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Popularity:857Dated :03-24-2022 04:03【big well Small

Printed circuit boards can become unusable after warping too much by FPC supplier. However, every single FPC will show some degree of warping due to the nature of their manufacturing process. Generally speaking, any warpage under 0.75% is considered in range for industry specifications, although this may differ depending on the end use of a product. This warping is generally invisible to the untrained eye.
FPC warpage occurs due to the presence of imbalanced copper percentages in different layers of the board. Laminate is made out of several different types of materials: resin, glass fibers, and copper. Although these layers are flat, they also have “locked-in” stress – when heated to extremely high temperatures, thermal expansion causes movement in the direction of that stress. FPC board layers thus need to account for this movement in a balancing act.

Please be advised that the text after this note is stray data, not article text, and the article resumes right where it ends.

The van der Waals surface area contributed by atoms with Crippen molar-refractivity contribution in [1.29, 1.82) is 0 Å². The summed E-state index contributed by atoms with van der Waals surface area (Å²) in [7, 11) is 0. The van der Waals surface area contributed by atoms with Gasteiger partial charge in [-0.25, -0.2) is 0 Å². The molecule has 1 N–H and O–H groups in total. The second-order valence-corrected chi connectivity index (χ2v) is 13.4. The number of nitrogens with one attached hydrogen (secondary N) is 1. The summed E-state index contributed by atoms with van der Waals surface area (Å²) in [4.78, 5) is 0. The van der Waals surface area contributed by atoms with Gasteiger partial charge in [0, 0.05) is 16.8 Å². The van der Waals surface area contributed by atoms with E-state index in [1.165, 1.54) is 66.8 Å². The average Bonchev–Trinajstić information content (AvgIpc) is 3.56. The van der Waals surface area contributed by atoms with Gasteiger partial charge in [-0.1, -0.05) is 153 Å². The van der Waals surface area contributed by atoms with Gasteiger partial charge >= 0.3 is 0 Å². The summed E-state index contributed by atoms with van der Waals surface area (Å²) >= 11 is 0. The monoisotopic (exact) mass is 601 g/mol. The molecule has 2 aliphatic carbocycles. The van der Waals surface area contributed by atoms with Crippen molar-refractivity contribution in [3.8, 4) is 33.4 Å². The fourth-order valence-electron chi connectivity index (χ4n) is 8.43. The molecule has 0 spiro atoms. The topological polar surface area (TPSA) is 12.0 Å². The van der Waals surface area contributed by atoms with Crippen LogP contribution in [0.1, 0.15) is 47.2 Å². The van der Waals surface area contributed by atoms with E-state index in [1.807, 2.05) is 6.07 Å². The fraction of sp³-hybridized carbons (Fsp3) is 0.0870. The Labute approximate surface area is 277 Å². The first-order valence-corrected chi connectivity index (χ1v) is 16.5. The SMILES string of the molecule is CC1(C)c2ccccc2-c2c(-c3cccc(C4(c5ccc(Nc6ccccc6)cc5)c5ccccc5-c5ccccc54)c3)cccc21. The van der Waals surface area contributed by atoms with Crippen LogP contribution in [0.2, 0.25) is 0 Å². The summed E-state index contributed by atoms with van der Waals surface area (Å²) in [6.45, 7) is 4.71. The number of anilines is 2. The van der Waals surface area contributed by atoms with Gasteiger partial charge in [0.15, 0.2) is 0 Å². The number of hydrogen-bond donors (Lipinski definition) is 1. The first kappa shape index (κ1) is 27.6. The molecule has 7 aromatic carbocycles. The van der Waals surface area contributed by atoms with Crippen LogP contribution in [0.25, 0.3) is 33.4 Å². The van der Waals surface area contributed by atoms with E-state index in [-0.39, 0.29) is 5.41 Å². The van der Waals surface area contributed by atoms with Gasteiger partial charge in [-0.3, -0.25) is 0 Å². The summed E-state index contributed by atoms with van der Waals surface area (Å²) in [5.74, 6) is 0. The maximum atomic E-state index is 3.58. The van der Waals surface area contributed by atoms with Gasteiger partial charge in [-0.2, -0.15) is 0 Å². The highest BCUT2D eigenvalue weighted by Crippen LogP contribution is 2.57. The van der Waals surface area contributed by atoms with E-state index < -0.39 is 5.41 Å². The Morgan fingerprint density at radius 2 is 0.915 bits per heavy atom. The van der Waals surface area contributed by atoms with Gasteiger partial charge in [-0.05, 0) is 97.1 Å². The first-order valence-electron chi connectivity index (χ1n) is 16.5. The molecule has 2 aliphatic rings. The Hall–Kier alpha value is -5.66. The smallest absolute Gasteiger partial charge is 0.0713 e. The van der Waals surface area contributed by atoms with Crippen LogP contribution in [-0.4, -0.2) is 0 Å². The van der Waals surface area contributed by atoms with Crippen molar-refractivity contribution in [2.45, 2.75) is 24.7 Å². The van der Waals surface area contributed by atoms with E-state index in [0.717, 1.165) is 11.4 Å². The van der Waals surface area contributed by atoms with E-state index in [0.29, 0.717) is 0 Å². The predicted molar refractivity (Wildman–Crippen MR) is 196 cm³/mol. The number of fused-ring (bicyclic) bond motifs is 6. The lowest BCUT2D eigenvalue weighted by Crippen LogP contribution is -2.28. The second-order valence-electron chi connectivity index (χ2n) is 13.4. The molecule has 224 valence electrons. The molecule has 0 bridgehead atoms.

In multilayer printed circuit boards, it is thus essential that the layers of copper are properly balanced around the central layer, and distributing equal amounts of weight around the center helps minimize the warpage.
The amount of warp and weft associated with different prepregs can be calculated in advance to prevent major warpage. The closer a prepreg’s warp fill is to another, the less chance for warpage, whereas prepregs with significantly different warp fills in the x and y directions create the potential for warpage.

As soon as a board begins warping, it will continue to warp further throughout the soldering process thanks to the introduction of heat activating the locked-in stress of the board.
Other causes of warping include:
Heat Sinks and FPC Warping – Warping primarily occurs during preheating, and can also occur during the soldering process which applies localized heat to specific areas of the board. But warping isn’t only specific to these stages. When a FPC has heavy heat sinks, it can result in localized expansion on the printed circuit board and can sag during the transition phase.
Operating Temperatures – When printed circuit boards are fabricated, they will undergo several periods of intense heating and cooling. Fabricators must be careful to minimize this processing time as much as possible, while evenly heating both sides of a board. A good fabricator will communicate with the manufacturer to ensure they understand warp and weft directions before lamination.


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